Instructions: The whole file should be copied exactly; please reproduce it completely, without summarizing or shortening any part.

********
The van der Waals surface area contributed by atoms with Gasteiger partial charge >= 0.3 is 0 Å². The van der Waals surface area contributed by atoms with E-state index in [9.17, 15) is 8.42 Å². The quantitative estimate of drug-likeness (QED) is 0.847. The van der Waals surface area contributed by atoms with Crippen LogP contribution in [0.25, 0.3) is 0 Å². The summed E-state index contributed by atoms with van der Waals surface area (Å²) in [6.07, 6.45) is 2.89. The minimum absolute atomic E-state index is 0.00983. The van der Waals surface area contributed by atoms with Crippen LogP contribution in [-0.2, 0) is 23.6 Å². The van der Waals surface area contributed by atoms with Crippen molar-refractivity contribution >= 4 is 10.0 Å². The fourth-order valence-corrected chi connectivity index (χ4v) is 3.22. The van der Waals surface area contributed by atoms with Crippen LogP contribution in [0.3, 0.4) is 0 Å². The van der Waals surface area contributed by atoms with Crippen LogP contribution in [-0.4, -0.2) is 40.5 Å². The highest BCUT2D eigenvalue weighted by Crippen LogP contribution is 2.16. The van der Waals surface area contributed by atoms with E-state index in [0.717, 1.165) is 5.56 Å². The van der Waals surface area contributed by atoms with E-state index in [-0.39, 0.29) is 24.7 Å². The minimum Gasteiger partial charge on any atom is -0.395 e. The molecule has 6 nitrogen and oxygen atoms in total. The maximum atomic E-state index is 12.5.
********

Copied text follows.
The van der Waals surface area contributed by atoms with Gasteiger partial charge >= 0.3 is 0 Å². The van der Waals surface area contributed by atoms with E-state index in [9.17, 15) is 8.42 Å². The quantitative estimate of drug-likeness (QED) is 0.847. The van der Waals surface area contributed by atoms with Crippen LogP contribution in [0.25, 0.3) is 0 Å². The summed E-state index contributed by atoms with van der Waals surface area (Å²) in [6.07, 6.45) is 2.89. The minimum absolute atomic E-state index is 0.00983. The van der Waals surface area contributed by atoms with Crippen LogP contribution in [-0.2, 0) is 23.6 Å². The van der Waals surface area contributed by atoms with Crippen molar-refractivity contribution >= 4 is 10.0 Å². The fourth-order valence-corrected chi connectivity index (χ4v) is 3.22. The van der Waals surface area contributed by atoms with Crippen LogP contribution in [0.3, 0.4) is 0 Å². The van der Waals surface area contributed by atoms with Crippen LogP contribution in [-0.4, -0.2) is 40.5 Å². The highest BCUT2D eigenvalue weighted by Crippen LogP contribution is 2.16. The van der Waals surface area contributed by atoms with E-state index in [0.717, 1.165) is 5.56 Å². The van der Waals surface area contributed by atoms with E-state index in [-0.39, 0.29) is 24.7 Å². The minimum Gasteiger partial charge on any atom is -0.395 e. The molecule has 6 nitrogen and oxygen atoms in total. The maximum atomic E-state index is 12.5.